He doesn't notice a small hole drilled in the shutters he closes, and after sweeping the room for surveillance equipment attributes the dust drifting down from above to rats. Meanwhile, someone turns on two button cameras.
Terl dumps the gold into a cauldron and melts it down, taking care not to vaporize any of it beyond recovery. Then he starts pouring the goods into a mold of a coffin lid - all coffins are locally-made, you see, and due to accidents stemming from bodies that died from radiation, they're all required to be leaden. Make golden coffin lids, spray them with a lead-bismuth coating, and ta-da! The perfect way to smuggle treasure.
Lead was a glut on the market on Psychlo. They had lots of that. They also had plenty of iron and copper and chrome. What were scarce were gold, bauxite, molybdenum and several other metals. And what was absent, thank the evil gods, was uranium and all its family of ores. So the coffins were always made of lead, stiffened up with an alloy or two such as bismuth.
Where to start... well, looks like whatever process went into the formation of planet Psychlo was able to turn the element Chromium into Chrome plating. Also, he actually says "thank the evil gods." This is... I'm speechless. This is supposed to be a book for grown-ups, right? Pure science fiction, right? Then why is the villain acting like a Saturday morning cartoon bad guy, and actually acknowledging how evil he is? And what evil gods?! What gods, period?
I guess I wasn't that speechless after all.
There's a tense moment (for Terl anyway, I stopped caring a long time ago) when he doesn't have quite enough gold for a tenth lid, but he fills up the rest with lead. And there's description of him using "mittens" (ever heard of gloves, Hubbard?) and dregs and demijohns of acid, but I'm skipping it. In the end, he gets his treasure-caskets.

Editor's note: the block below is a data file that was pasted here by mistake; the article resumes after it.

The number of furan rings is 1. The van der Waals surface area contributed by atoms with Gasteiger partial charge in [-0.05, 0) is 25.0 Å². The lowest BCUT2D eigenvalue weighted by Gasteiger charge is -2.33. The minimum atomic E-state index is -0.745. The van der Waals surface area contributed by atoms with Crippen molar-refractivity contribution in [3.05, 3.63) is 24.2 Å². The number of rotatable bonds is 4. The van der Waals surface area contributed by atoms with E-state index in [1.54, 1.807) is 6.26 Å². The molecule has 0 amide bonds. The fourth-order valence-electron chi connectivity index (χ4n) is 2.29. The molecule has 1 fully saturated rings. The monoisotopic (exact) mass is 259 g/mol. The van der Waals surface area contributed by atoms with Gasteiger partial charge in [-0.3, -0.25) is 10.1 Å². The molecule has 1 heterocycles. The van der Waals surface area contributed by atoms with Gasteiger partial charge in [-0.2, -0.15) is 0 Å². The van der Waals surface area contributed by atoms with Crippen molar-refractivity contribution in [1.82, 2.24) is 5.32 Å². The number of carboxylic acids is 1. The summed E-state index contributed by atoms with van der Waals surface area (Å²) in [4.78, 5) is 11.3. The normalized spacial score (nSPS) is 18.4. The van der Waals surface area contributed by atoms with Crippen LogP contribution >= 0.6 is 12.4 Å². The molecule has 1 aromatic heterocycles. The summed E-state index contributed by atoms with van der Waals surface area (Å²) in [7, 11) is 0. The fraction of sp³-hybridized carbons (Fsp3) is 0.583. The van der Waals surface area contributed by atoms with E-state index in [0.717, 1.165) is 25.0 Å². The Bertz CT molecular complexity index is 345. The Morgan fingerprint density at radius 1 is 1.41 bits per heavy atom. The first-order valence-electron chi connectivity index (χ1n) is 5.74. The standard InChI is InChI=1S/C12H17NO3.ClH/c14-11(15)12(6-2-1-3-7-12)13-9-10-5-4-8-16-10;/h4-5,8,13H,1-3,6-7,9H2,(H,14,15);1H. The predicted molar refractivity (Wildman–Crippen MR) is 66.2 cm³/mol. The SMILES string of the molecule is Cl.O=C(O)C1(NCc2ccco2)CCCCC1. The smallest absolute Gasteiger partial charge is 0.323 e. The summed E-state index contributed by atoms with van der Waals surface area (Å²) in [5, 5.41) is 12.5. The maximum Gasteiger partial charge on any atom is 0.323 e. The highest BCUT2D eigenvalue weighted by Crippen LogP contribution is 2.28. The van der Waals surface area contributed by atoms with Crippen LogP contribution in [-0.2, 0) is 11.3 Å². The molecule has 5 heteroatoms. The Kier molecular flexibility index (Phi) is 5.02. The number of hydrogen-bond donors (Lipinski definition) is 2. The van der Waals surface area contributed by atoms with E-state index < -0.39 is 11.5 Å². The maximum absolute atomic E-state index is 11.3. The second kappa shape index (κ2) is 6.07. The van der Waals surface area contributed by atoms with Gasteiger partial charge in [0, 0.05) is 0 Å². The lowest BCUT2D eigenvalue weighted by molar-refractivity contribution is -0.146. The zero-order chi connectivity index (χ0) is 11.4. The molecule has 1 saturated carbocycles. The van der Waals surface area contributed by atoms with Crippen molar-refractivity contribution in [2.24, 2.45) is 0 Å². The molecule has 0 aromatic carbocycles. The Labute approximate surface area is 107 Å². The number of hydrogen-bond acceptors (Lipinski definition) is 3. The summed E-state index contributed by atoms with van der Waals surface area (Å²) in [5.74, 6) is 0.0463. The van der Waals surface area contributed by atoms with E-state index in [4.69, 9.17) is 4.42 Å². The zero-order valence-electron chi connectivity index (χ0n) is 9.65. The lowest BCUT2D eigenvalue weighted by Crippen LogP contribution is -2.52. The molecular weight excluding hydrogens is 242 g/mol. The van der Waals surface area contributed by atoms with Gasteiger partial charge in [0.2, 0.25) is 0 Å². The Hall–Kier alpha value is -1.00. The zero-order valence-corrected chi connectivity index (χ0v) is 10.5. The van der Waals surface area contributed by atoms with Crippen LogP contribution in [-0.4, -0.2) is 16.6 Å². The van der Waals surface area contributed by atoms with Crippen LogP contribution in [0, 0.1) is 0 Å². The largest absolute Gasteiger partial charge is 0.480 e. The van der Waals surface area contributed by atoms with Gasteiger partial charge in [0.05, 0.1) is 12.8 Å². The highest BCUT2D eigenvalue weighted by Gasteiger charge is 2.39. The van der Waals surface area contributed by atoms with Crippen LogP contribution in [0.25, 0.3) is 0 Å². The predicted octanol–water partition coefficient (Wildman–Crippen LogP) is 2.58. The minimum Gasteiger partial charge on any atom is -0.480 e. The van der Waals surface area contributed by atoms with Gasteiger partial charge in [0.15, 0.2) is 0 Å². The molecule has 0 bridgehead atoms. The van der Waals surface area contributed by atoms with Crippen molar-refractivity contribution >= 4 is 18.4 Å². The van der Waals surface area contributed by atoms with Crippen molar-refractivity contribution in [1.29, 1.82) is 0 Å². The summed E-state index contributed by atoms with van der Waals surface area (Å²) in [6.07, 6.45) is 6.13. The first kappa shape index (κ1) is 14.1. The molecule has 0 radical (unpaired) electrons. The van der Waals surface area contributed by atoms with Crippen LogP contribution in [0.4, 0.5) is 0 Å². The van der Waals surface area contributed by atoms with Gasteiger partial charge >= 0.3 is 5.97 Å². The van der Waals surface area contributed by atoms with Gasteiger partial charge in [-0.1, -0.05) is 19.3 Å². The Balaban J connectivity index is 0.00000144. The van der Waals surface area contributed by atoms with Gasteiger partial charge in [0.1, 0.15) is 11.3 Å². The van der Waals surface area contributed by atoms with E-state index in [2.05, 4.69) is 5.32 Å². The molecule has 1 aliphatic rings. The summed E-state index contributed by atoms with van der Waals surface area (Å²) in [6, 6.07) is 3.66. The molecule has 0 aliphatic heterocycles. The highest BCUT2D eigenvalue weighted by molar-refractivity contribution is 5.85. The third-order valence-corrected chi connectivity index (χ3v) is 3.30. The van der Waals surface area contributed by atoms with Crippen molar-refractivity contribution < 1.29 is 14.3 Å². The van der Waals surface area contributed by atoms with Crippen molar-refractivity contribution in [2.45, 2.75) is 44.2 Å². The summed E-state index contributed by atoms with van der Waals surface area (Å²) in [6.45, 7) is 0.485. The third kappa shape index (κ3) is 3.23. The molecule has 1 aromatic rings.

Just in case it wasn't obvious that Terl is Eeeeeevil! we learn that despite all the shenanigans at the minesite, Terl had to drop a blasting cap onto a bunch of miners and sabotage a "tri-wheeler" to bring the number of yearly fatalities up to a full ten.
So Terl carefully marks a little "x" in the corner of his ten gold-filled lids and carefully writes down their future occupants' names, dates and numbers. Then he loads everything up and heads back to base, not noticing that the hole in the shutters is now repaired, or an air vent opening and retrieving the two mini-cameras.
Guess what? When at the morgue, Terl doesn't notice another hole drilled through a wall this time, or another camera that activates after he waves his sneak-sensing probe around. And then, while he's replacing the existing coffins' lids, he talks to Jayed's corpse.
Jayed's was the last one. "Jayed, you silly crunch, what a crap lousy I.B.I. agent you were. It ain't smart, Jayed, to come in here worrying your betters. And what did you get for it?" Terl picked up the lid he'd made,checked the name. "A coffin and a grave burying you under the phony name of Snit."
The glazed eyes seemed to regard him reproachfully.
"No, Jayed," said Terl. "It will do no good to argue. None at all. Neither your murder, nor that of Numph, will ever be traced to me. Goodbye, Jayed!" He slammed the coffin lid down on Jayed.
Sad thing is, at this point such gross incompetence just isn't surprising anymore.
With no thought as to how he'd later recover ten x-marked coffins after they're interred on Psychlo, Terl goes off to bed, again not noticing his silent observers.
Four hours later on this Day 91, Jonnie, Robert the Fox, the council and team members concerned went over and over the picto-recorder pictures. They must not miss the tiniest possibility or the largest option. They could not afford to miss. The fate, not just of themselves, but of galaxies depended upon making no mistakes.
This grand statement is supposed to evoke suspense, excitement. But mostly I'm just dreading the next wave of stupid, and feel sad and achy. But yeah, we're at the bottom of page 359 and the great battle promised in Battlefield Earth's title is imminent. Set your expectations for "low."
Back to Part Eleven, Chapter Nine